Humor utilized in the practice of forensic mental health nursing might seem somehow inappropriate, given the serious circumstances surrounding most forensic mental health patients. However, some recent research has pointed to the use of humor as an important component in staff interactions with forensic mental health patients. This study reviews the existing international forensic mental health research literature on humor to investigate (a) what characterizes forensic mental health staff–patient use of humor and (b) what significance humor holds within the forensic mental health setting. The search was conducted in June 2013. Scopus, CINAHL, PubMed, and PsychINFO were searched using keywords relevant to the study. Articles were categorized using a literature matrix and analyzed using thematic analysis. Twelve research articles were reviewed and included in the analysis. Three themes were identified: (a) “humor as staff skill,” showing that staff found humor to be important as an interpersonal ability; (b) “humor as a relational tool” with the purpose of establishing and maintaining staff–patient interactions; and (c) “the impact of humor on patients,” describing impacts on conflicts, dimensions of health, and motivation. The results of the analysis are however limited because of the dearth of published articles on the subject.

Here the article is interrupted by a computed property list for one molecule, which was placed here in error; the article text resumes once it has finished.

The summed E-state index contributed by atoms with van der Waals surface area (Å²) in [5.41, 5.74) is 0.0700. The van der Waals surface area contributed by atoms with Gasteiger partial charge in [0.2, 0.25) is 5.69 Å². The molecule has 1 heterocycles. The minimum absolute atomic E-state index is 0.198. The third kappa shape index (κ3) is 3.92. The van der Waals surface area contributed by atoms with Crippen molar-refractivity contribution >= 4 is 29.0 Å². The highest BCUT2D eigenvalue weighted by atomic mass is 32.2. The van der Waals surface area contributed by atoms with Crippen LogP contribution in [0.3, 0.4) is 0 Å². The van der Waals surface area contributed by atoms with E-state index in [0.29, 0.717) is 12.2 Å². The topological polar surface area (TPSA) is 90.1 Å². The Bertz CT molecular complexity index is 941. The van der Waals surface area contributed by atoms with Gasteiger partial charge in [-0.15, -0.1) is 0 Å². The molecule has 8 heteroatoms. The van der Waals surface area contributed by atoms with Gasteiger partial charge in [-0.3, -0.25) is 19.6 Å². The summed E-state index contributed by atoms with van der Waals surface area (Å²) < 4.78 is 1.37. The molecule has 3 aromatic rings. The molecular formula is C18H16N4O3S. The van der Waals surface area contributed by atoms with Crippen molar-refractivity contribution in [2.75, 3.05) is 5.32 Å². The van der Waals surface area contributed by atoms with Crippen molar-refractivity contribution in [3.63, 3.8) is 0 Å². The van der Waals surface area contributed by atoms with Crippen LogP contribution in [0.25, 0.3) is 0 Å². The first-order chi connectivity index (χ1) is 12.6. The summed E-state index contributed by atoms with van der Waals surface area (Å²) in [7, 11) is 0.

Author Affiliations:1Research Development Unit, Department of Psychiatry, Middelfart, Region of Southern Denmark Institute of Regional Health Research, University of Southern Denmark; 2School of Nursing and Midwifery, National University of Ireland, Galway; 3University College Lillebaelt, Nursing Education in Odense; and 4Research Unit of Nursing, Institute of Clinical Research, Faculty of Health Sciences, University of Southern Denmark.
Acknowledgment/Disclosure Statement: The authors declare no conflict of interest but disclosed receipt of the following support for the research and authorship of this article: Department of Psychiatry, Middelfart and Psychiatry in the Region of Southern Denmark.
Correspondence: Frederik A. Gildberg, PhD, Department of Psychiatry, Middelfart, Oestre Hougvej 70, 5500 Middelfart, Denmark. Tel: 45 5164 0965; E-mail: email@example.com.
Received December 9, 2013; accepted for publication April 1, 2014.